... use of the meagre armaments... at our disposal would only serve to justify the use of greater force against the people by the forces of the establishment and increase the danger of sectarian pogroms’[6]

Therefore, although newly formed and largely republican inspired movements like the Central Citizens Defence Committee did provide some temporary relief for the beleaguered, frequently with covert and highly controversial monetary assistance from Fianna Fail government sources south of the border who hoped to divert attention away from political socialism in the Republic, the overriding impression amongst the north’s Catholic population was that it had been left largely defenceless and highly vulnerable. Indeed the harsh reality of the situation was brought home to northern republicans by the appearance of a wall in nationalist Belfast newly emblazoned with the now famous ‘I Ran Away’ graffiti which symbolized the contempt in which the organisation was now held. Shattering though this development undoubtedly was to veteran republican activists like Joe Cahill and Jimmy Steele, suspended from the movement the previous month for publicly voicing his disillusionment with its growing communist influence at a commemoration in Mullingar, it was nothing compared to the sight of a British Army being warmly welcomed on to the streets of Belfast by a grateful Catholic population who no longer viewed them as the enemy but as heroic liberators. As Steele’s acerbic commemoration speech had clearly illustrated, northerners were in no doubt about who was to blame for the sorry situation in which the republican movement found itself,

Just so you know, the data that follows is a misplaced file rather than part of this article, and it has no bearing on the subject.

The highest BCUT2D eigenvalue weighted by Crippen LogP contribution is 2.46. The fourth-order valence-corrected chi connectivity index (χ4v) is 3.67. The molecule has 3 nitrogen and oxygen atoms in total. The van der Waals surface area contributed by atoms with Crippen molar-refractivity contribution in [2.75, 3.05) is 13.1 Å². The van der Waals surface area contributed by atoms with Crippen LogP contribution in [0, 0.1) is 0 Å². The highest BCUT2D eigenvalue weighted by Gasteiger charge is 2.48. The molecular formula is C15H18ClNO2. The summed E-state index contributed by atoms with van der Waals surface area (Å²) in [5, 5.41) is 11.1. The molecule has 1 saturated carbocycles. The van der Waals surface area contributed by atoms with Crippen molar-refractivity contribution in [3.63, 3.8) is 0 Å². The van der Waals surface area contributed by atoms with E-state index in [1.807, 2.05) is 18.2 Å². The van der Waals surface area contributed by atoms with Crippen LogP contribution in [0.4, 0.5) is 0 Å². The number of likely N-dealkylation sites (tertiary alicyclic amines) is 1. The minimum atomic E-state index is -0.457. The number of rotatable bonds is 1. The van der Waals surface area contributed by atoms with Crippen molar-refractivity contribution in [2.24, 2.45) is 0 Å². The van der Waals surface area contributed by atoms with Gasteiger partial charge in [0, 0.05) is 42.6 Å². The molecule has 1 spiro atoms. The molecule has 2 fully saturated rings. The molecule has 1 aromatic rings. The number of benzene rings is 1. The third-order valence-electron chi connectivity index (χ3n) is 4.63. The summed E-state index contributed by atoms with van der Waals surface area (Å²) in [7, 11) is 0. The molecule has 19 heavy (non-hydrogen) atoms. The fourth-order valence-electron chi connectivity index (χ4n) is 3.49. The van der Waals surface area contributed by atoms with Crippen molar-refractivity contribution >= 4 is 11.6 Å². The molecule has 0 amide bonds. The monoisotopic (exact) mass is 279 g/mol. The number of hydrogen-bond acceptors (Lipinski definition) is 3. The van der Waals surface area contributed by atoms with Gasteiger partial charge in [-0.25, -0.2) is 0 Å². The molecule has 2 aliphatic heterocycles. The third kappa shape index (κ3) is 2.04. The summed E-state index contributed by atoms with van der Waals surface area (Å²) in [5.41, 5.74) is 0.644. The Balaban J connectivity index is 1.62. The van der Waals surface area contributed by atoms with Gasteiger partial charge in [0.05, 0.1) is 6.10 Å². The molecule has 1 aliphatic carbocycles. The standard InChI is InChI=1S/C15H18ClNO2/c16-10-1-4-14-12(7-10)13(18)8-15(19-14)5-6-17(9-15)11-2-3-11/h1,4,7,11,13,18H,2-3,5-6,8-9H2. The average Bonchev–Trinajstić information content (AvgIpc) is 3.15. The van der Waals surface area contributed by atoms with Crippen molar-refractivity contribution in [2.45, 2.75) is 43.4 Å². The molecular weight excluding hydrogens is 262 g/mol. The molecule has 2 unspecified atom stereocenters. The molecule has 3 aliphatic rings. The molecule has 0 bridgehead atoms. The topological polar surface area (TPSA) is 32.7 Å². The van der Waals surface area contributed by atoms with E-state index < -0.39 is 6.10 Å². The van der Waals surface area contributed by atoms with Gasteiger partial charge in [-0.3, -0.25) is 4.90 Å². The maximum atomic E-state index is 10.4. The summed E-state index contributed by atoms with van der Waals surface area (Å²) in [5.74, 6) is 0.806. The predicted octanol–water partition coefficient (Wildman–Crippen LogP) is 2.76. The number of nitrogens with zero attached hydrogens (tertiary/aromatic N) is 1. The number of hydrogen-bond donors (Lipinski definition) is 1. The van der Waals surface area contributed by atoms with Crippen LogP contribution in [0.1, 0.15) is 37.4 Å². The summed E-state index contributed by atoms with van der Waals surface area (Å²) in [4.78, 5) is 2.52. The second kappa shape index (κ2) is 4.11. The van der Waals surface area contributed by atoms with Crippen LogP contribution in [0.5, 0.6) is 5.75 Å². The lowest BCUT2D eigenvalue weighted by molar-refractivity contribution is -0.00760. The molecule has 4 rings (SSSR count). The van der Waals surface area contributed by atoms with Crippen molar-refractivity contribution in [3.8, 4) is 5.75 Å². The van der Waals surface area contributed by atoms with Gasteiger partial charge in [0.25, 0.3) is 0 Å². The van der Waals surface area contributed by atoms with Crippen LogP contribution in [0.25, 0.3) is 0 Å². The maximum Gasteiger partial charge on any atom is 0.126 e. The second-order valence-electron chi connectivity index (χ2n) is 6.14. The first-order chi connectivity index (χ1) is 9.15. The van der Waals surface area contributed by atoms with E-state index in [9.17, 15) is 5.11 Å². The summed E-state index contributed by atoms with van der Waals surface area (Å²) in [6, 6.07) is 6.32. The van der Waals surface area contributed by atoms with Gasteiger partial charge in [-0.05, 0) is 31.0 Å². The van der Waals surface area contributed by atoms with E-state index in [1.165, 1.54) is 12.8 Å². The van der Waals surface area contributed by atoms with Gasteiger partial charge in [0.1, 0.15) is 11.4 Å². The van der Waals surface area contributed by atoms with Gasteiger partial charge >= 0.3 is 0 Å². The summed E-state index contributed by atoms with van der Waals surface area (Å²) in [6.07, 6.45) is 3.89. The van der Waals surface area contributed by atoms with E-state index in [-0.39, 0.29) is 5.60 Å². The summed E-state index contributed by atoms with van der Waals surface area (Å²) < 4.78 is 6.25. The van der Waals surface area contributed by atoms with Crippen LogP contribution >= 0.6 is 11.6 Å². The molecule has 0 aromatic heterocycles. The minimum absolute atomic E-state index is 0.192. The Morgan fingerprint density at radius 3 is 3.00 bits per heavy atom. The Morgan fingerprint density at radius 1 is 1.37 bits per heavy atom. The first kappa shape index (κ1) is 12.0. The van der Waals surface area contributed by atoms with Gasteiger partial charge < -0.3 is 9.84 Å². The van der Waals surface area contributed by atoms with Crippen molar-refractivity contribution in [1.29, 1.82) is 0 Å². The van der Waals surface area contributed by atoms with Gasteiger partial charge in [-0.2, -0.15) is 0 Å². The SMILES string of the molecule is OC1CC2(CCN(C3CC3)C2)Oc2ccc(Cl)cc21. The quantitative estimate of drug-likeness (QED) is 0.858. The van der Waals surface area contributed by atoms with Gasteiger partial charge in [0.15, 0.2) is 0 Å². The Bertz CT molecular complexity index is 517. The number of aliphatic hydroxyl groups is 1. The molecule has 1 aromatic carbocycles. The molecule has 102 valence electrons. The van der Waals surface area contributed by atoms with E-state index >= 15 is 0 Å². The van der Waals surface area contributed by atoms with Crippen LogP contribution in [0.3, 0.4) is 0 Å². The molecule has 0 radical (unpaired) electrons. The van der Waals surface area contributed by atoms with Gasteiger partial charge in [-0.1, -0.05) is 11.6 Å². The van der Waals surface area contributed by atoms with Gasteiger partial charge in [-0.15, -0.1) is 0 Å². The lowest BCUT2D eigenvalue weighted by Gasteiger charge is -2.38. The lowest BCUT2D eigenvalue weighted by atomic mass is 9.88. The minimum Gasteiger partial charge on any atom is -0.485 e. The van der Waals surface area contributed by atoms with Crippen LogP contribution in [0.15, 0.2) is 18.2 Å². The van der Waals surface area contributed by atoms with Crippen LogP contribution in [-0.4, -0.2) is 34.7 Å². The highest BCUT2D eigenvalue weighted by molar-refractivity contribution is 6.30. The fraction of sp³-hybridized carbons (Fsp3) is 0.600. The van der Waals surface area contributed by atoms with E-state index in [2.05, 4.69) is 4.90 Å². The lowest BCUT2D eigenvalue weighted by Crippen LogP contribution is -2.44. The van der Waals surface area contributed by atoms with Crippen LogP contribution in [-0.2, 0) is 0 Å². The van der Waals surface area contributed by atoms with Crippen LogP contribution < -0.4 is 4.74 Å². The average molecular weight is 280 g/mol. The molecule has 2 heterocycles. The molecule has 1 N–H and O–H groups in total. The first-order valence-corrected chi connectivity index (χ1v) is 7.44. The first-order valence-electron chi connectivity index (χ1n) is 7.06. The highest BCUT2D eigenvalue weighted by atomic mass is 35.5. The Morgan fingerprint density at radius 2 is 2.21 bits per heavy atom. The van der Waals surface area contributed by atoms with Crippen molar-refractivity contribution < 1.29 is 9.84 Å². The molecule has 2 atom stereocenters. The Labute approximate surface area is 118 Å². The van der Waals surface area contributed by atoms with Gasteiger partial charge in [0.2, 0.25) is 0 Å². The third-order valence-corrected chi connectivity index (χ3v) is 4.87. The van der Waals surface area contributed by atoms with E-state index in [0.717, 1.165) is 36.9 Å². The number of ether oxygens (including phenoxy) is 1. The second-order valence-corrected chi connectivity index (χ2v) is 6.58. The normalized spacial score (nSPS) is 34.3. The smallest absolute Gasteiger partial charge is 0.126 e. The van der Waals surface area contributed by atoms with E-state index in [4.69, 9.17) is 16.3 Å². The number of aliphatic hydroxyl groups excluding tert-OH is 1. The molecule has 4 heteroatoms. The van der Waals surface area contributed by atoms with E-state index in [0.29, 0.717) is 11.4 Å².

The ultimate aim of the Irish nation will never emerge from the political or constitutional platform. Indeed one is now expected to be more conversant with the teaching of Chairman Mao than those of our dead patriots’,[7]

and they were scarcely reassured by Goulding’s contention that the British army’s arrival would ultimately lead to the reform or overthrow of the old Stormont regime and could therefore be seen as a useful catalyst for the eventual fulfilment of the ‘Stages Theory’. However, in a pattern which was to repeat itself frequently over the next thirty years, it was the issue of abstentionism which finally brought matters to a head and ensured that previously latent grievances and recriminations as previously outlined by Jimmy Steele surfaced in a manner which made a split in the republican movement inevitable.